Poincaré, “Mathematical definitions and education,” 1906, in Science and Method, translated by Francis Maitland:
Logic sometimes breeds monsters. For half a century there has been springing up a host of weird functions, which seem to strive to have as little resemblance as possible to honest functions that are of some use. No more continuity, or else continuity but no derivatives, etc. More than this, from the point of view of logic, it is these strange functions that are the most general; those that are met without being looked for no longer appear as more than a particular case, and they have only quite a little corner left them.
Cf. Goya’s El sueño de la razón produce monstruos, circa 1799:
Horace Traubel’s review of Walter Lippman’s Drift and Mastery, in The Conservator, October 1914:
Lippmann dont quite approve the vagaries of people who love in spite of love. He dont quite agree to having us as ignorantly loyal as we are knowingly courageous. He rather wants us to always understand what we’re about. But sometimes when I’m about the best things I know nothing. And other times when I’m about the worst things I know much. I say for all in all: Dont drift. And I say for all in all: Do master. But then I add a qualifying imbecility. Drift all you must. Master all you can. Master all you must. Drift all you can. I want to be in the stream. I want the big stream to be in me. I want to take account of everything. I want everything to take account of me. I want life so orbic I can put my arms about it in an embrace of revelation. Yet I also want life so atmospherically liberated I couldn’t include it in any finite definitions. I dont want any man or woman to be all hashed up into meaningless inconsecutiveness. Neither do I want any man or woman tied into an all-consistent knot. I want reason. But I dont want too much logic. I want order. But I dont want too much system. Lippmann says: “To own things in common is one of the most educating experiences in the world.” I say so too. I also say: To be something in common is to inherit the earth.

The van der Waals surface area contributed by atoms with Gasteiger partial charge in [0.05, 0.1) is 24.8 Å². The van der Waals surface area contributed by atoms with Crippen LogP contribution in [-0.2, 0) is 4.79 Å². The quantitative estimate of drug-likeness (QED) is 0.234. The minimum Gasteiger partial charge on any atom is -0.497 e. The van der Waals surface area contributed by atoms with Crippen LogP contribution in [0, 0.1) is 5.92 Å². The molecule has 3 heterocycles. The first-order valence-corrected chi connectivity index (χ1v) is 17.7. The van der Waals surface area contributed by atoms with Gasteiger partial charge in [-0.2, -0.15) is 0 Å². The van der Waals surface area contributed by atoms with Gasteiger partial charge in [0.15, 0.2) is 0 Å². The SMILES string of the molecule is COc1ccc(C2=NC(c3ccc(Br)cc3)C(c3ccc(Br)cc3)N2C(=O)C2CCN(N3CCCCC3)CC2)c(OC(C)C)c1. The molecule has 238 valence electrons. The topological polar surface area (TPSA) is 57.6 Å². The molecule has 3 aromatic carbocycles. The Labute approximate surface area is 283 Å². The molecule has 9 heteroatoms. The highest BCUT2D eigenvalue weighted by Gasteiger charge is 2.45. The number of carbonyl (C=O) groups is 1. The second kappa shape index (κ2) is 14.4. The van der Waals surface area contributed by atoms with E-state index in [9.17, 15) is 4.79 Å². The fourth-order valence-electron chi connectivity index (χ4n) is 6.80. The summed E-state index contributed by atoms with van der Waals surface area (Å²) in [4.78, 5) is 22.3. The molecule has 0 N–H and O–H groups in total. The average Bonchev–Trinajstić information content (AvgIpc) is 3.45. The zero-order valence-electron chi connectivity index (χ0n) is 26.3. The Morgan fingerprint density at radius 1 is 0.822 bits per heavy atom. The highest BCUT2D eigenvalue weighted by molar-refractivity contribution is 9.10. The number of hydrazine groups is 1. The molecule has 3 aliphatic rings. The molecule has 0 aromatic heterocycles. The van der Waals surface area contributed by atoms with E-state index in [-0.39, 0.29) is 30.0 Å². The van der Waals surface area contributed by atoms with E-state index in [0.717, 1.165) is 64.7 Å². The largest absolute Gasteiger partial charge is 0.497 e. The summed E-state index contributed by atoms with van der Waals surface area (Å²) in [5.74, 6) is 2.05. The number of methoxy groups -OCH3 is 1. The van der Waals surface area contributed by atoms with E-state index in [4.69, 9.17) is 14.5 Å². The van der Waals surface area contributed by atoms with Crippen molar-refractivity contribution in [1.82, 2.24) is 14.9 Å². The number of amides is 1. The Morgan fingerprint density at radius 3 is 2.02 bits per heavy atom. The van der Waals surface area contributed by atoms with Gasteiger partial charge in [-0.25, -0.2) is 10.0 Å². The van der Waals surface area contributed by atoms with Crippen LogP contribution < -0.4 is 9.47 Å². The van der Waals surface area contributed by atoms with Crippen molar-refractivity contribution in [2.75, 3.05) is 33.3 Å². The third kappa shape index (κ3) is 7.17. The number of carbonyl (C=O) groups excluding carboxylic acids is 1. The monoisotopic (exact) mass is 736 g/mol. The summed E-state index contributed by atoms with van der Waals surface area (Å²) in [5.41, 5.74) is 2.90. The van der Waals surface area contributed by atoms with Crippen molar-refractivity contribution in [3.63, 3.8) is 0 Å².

Mencken, “Conrad Revisited,” The Smart Set, September 1922:
I put in a blue afternoon last week re-reading Conrad’s “Youth.” A blue afternoon? What nonsense! The touch of the man is like the touch of Schubert. One approaches him in various and unhappy moods: depressed, dubious, despairing; one leaves him in the clear, yellow sunshine that Nietzsche found in Bizet’s music. But here again the phrase is inept. Sunshine suggests the imbecile, barnyard joy of the human kohlrabi—the official optimism of a steadily delighted and increasingly insane Republic. What the enigmatical Pole has to offer is something quite different. If it’s parallel is to be found in music, it is not in Schubert, but in Beethoven—perhaps even more accurately in Johann Sebastian Bach. It is the joy, not of mere satisfaction, but of understanding—the profound but surely not merry delight which goes with the comprehension of a fundamental fact—above all, of a fact that has been coy and elusive.